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practice updates

The Evaluation of Occult Subarachnoid Hemorrhage: Why Are We Still Doing LPs? Is CTA A Better Alternative?

It’s 4pm on a Wednesday. As per usual, the chart rack is full, and you’re trying to stay positive and keep up morale of the entire team. You pick up your next chart, and as you read the chief complaint, your heart sinks into your belly. The complaint is, “severe headache,” and you’re already trying to figure out how you’re going to fit an LP into your busy patient load. Headaches are experienced in all types of ways by our patients. Many are benign – but we are in the catastrophe business. How do we know if the headache is actually a brain mass? Or what if it’s a raging intracranial hemorrhage? And if it is a brain bleed, what kind will it be? If we have a suspicion of subarachnoid hemorrhage (SAH), did our mouse click for “head CT (non-contrast)” just commit us and our patient to a lumbar puncture? [...]

practice updates

Wrist Injuries: Pearls and Pitfalls

Wrist pain is a frequent emergency department complaint. Most presentations are due to an acute traumatic injury. Furthermore, overuse or repetitive motion mechanisms cause ED visits for either an acute injury or an exacerbation of chronic pain conditions. For the purposes of this post, the wrist is going to be defined as injuries occurring to the distal radius and ulna, as well as any injury to the carpal bones. In addition, I feel it to be a poor use of this forum to simply list every conceivable form of wrist injury. Instead, I’d like to discuss the following:

  • Pertinent questions you need to ask your patient when evaluating a wrist injury
  • Pain management techniques including hematoma blocks
  • Which fractures have a higher likelihood of developing avascular necrosis
  • What type of splint is indicated for a particular injury

practice updates

Ventilator Management in COPD

Editor's note: This post was listed in the #FOAMED Review (17th Ed.) from EM Curious. It ALSO appeared in LITFL Review 154's "Best of #FOAMcc Critical Care" section.

Its 7:01am.  Your shift in your department’s high acuity area is just beginning, and you are waiting to receive sign out.  There hasn’t even been time to get your first sip of coffee.  Just as you are lifting your cup to your lips, the charge nurse grabs you and says, “Doctor, I need you!  This patient isn’t looking so good!” [...]

practice updates

Nuances in Resuscitation Part III: Diabetic Ketoacidosis

Thus far we have discussed resuscitation in trauma and sepsis.  What distinguishes those two from the resuscitation goals in DKA is timing.  In trauma and sepsis, it’s all about early recognition, aggressive and quick optimization, and understanding all the possible treatment options at your disposal.  In the management of DKA, it’s quite the opposite.  If you remember anything from this discussion, it’s that slow and steady wins the race!  In fact, overaggressive resuscitation is what leads to the most significant morbidity and mortality in DKA patients.  Patients in DKA don’t die from the disease process – they die because we kill them! [...]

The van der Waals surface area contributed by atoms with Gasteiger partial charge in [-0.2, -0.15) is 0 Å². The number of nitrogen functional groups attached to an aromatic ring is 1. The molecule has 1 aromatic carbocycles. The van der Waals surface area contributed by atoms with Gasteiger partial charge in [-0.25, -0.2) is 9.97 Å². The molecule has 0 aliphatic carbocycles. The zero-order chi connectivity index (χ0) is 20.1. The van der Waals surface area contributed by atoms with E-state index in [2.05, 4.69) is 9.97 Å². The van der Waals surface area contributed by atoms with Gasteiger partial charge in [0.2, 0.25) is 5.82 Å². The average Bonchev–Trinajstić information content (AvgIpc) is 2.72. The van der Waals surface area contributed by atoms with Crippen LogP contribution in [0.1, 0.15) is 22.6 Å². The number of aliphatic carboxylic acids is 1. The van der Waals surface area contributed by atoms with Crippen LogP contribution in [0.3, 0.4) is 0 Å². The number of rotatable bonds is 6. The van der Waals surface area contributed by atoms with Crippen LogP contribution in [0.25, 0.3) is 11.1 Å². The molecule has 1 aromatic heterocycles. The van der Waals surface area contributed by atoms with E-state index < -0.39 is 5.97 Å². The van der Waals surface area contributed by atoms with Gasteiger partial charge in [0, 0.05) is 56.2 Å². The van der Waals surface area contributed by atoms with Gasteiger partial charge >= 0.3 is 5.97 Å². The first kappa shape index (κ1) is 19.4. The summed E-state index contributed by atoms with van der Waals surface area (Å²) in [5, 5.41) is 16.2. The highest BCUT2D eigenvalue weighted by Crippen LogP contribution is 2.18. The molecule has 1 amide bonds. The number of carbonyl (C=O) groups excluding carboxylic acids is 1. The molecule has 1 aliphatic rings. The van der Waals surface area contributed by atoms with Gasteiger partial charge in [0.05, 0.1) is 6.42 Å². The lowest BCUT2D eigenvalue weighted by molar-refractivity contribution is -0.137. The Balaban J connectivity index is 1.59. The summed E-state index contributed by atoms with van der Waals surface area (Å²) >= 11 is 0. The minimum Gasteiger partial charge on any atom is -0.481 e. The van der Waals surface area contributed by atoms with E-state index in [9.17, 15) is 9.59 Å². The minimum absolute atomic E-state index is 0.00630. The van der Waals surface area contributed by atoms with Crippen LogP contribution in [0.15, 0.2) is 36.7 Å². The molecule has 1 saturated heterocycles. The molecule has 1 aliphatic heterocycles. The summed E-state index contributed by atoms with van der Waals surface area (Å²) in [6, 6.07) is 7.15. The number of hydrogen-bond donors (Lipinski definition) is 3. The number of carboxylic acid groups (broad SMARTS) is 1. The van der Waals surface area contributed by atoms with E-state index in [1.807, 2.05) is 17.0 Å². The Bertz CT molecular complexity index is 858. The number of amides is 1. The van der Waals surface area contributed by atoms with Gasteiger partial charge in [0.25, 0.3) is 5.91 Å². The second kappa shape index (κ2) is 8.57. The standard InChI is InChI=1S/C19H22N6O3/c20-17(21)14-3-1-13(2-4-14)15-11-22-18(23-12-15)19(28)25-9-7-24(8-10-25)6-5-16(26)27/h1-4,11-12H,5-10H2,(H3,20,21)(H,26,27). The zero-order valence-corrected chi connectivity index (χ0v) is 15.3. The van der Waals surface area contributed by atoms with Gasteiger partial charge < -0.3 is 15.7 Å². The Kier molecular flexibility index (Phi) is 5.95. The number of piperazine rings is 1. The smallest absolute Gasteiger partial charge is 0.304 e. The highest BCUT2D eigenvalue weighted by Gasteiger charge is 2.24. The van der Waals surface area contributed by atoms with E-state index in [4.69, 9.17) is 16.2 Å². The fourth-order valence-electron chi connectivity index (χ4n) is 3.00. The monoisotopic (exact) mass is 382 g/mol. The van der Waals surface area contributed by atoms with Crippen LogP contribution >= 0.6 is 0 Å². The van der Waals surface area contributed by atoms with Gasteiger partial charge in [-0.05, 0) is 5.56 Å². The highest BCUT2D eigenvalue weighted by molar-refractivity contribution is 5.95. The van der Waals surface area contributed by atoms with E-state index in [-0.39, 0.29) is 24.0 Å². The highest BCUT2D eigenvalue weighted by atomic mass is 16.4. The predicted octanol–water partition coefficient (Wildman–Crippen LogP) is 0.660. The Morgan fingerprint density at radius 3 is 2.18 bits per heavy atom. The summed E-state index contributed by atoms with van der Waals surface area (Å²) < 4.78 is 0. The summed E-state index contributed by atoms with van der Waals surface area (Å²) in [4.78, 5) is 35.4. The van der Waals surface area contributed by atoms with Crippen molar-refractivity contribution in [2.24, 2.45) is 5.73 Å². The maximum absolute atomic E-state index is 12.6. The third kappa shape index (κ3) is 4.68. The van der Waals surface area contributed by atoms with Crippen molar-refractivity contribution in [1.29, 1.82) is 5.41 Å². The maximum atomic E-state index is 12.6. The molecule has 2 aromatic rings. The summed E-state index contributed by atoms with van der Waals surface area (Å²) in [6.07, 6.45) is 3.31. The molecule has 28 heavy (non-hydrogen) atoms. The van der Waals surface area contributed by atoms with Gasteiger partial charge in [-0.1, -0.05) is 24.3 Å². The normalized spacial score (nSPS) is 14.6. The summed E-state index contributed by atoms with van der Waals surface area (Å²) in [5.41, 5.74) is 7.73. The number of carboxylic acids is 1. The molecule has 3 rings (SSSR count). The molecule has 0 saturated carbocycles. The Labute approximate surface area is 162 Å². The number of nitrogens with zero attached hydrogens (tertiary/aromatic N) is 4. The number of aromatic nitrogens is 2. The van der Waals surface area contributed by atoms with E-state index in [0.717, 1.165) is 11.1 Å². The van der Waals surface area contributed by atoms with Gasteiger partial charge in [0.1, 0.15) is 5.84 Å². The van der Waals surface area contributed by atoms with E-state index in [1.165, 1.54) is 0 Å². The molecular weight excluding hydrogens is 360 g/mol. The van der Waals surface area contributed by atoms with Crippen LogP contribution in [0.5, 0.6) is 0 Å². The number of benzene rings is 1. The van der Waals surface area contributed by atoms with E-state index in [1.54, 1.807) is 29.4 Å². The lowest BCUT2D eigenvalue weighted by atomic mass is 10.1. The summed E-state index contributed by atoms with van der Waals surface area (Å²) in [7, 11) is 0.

practice updates

Nuances in Resuscitation Part II: EGDT In Sepsis

In November 2001, Dr. Manny Rivers and his colleagues published an article in the New England Journal of Medicine on Early Goal Directed Therapy in Sepsis.  At the time, sepsis was not a new concept, nor was the treatment of it.  Where I believe the real genius in EGDT lies is in a fanatical focus on early recognition of sepsis by utilizing SIRS criteria, as well as developing an algorithm with definable objective treatment goals to assist providers in understanding if their treatment selections are in fact working.  The basic questions in EGDT therapy are:

  1. How much fluid is enough?
  2. Are the vital organs being perfused appropriately?
  3. Is there adequate oxygen delivery and utilization by those vital organs?
Since Rivers published his article in 2001, it has been met with both acclaim and controversy.  EGDT utilizes central venous pressure monitoring, lactate trending, SvO2 monitoring, vasopressor therapy, and sometimes, blood transfusions to optimize resuscitation of the septic patient.  I believe the controversy is not in whether or not it works, as multiple studies have demonstrated a reduction in morbidity and mortality.  Instead, the controversy lies in what is the best modality to answer the basic questions of sepsis resuscitation, and whether some of the aggressive steps recommended in the initial study are necessary or even practical in many emergency departments across the country. [...]

practice updates

Practical Nuances of Resuscitation – Part I: Not All Are Created Equal

One of my colleagues likes to tell our residents, “they don’t come to the ED to die, they come here to live.”  It is our skill in identifying critically ill patients and successfully resuscitating them that defines us as emergency medicine physicians.  Resuscitation in its simplest term means to revive from unconsciousness or apparent death.  However, there are a multitude of different disease processes that cause critical illness, and the approach to resuscitation of each illness is quite different.  It is important to have a confident grasp of different resuscitation options and endpoints so you can best help your patients.  If you try to resuscitate all of your patients in exactly the same manner, you will actually end up harming many of them instead. The goal here is to understand the resuscitation technique and endpoints in trauma, sepsis, and diabetic ketoacidosis.  The tried and true methods will be summarized, and areas where controversies exist will be discussed as well.  As a result, there is a wealth of information that we need to get through.  In order to lay it out for you in smaller, digestible bites, I am going to roll this out in installments.  First up….trauma! [...]